You’re going to have a hard time convincing me that common standards don’t matter.
Used in healthy ways, standards can help us distinguish and prioritize critical content and skills. They inspire students and teachers to name things, creating a common language and basic definitions of quality that we can build from. Common standards help educators design coherent learning progressions. They also promote equity, ensuring that all students are provided the opportunity to learn what’s most important, regardless of who they are, who their teachers are, or where they attend school.
It’s nearly impossible to achieve any goal in life without setting a standard first. All teachers have standards. When they aren’t transparent to learners and when those standards compete or even contradict those set by others, kids suffer for it.
As an educator and a parent, I’ve witnessed this myself many times. I could introduce you to hundreds of eager, hardworking learners who have struggled because they were not taught the foundational content or skills that their new learning depends on. In each case, teachers of different grade levels were aligning to very different standards.
I once attended a parent teacher conference where professionals tried to convince me that spelling practice was an adequate measure of my daughter’s literacy skills. What was worse? Even though she spelled each word assigned with 100% accuracy, she received a zero on these assignments because she capitalized the first letter of each word. This expectation had been set by someone she worked with the previous year. Was there any evidence to suggest that such practice improved spelling performance? No, but that didn’t matter. Her teacher maintained a secret and arbitrary set of standards.
Not that I’ve ever been perfect myself.
The truth is, I spent the first five years of my teaching career encouraging writers to produce volumes of narrative text that I covered in editing marks and criticism. I was unaware of the standards that could have helped me craft high quality, criteria-specific feedback. As I coach teachers to design performance based assessments today , I’m keenly aware of American Psychological Association’s Standards for Educational and Psychological Testing, but I struggle hard to ensure complete alignment to them, given the time and resources available to me. Plenty of other people in New York State are too, and our assessments suffer for it. This reminds me of another way that standards seem to matter: nearly every time I stumble upon a valid criticism of shoddy testing, instructional practices, or curriculum design, the reality is that standards were overlooked or even intentionally violated.
I know many dedicated, talented teachers. Ironically, most of them lack confidence–myself included. We know what we don’t know, and it seems that the more experience we gain, the further we fall from perfection. We appreciate the complexity of this work that we’ve been called to do. We recognize the enormity of the challenge we all face. It isn’t that we aren’t good. We just invest ourselves in learning what greatness really is and what it takes to achieve it.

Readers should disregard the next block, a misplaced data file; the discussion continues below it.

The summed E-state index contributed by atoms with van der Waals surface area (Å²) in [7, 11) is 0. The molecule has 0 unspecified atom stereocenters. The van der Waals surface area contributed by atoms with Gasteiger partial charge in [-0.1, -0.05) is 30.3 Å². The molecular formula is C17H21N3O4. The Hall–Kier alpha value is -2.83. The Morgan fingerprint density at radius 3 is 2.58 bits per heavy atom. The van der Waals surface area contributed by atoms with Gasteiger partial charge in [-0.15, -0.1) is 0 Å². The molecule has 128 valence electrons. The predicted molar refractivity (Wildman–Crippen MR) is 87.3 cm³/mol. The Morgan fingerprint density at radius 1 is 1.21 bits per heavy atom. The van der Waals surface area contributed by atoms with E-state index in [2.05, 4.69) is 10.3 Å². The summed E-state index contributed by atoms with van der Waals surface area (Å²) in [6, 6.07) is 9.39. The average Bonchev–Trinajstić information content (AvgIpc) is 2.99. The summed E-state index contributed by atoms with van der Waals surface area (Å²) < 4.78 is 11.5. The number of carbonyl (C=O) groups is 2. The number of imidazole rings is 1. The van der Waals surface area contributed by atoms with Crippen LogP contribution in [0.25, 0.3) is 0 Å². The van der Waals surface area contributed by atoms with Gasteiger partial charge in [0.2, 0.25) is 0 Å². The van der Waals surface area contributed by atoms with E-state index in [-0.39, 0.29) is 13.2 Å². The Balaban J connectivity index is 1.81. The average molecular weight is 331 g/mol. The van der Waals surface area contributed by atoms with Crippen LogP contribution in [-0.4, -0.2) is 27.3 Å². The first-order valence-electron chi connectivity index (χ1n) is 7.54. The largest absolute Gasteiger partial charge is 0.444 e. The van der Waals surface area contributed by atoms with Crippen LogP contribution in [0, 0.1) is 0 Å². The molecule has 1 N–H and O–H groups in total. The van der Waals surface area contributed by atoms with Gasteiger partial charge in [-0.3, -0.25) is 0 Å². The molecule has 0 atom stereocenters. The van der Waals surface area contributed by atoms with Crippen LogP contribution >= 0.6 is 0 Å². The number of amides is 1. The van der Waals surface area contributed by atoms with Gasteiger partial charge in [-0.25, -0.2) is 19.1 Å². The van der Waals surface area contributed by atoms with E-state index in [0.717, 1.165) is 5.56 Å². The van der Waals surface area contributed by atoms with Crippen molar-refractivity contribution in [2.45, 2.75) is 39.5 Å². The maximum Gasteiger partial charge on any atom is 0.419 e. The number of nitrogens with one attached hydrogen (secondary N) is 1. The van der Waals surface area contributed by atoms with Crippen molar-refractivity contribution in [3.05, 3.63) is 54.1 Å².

I know I’m taking a risk here by mentioning one rather large elephant in the room: the teachers who aren’t this self-aware and who have no desire to get there. They are few number, but it only takes a few to do real damage. These are the teachers who chase every shot of uncomfortable with ample doses of confirmation bias, blame, and denial. These are the teachers who mention their ample experience and multiple degrees any time the universe suggests that they may have more to learn. You can accuse me of being disrespectful if you wish, but we all know individuals like this, and it’s irresponsible to deny their existence. After all, these are the teachers who roll their eyes when colleagues who are passionate about their profession work hard to gain respect for that. They’re the ones who use their power to silence kids who are equally self-possessed too. It’s true that many great teachers intuitively set and meet high standards. Striving for common definitions of quality can ensure that all teachers have greater clarity here, though.
In my experience, common standards have never been the enemy. I spend a good deal of time helping educators compensate for the damage done when failure to define, share, and strive for high standards has hurt our kids and our profession though.
I’m new to this space and very grateful to have a forum where I can write some edgier pieces for a wider audience. My friends and colleagues know where I stand on standards, though. It’s not necessarily where Mark or many of you, his readers, might stand. I’m not afraid to poke that bear. I love a good debate, and I’m not dedicated to winning.
So go ahead: convince me that common standards don’t matter .
A former English teacher, Angela Stockman is the founder of the WNY Young Writer's Studio, a community of writers and teachers of writing in Buffalo, New York. She is also an education consultant with expertise in curriculum design, instructional coaching, and assessment. Read more from Angela at Angelastockman.com.
A former English teacher, Angela Stockman is the founder of the WNY Young Writer’s Studio, a community of writers and teachers of writing in Buffalo, New York. She is also an education consultant with expertise in curriculum design, instructional coaching, and assessment. Read more from Angela at Angelastockman.com.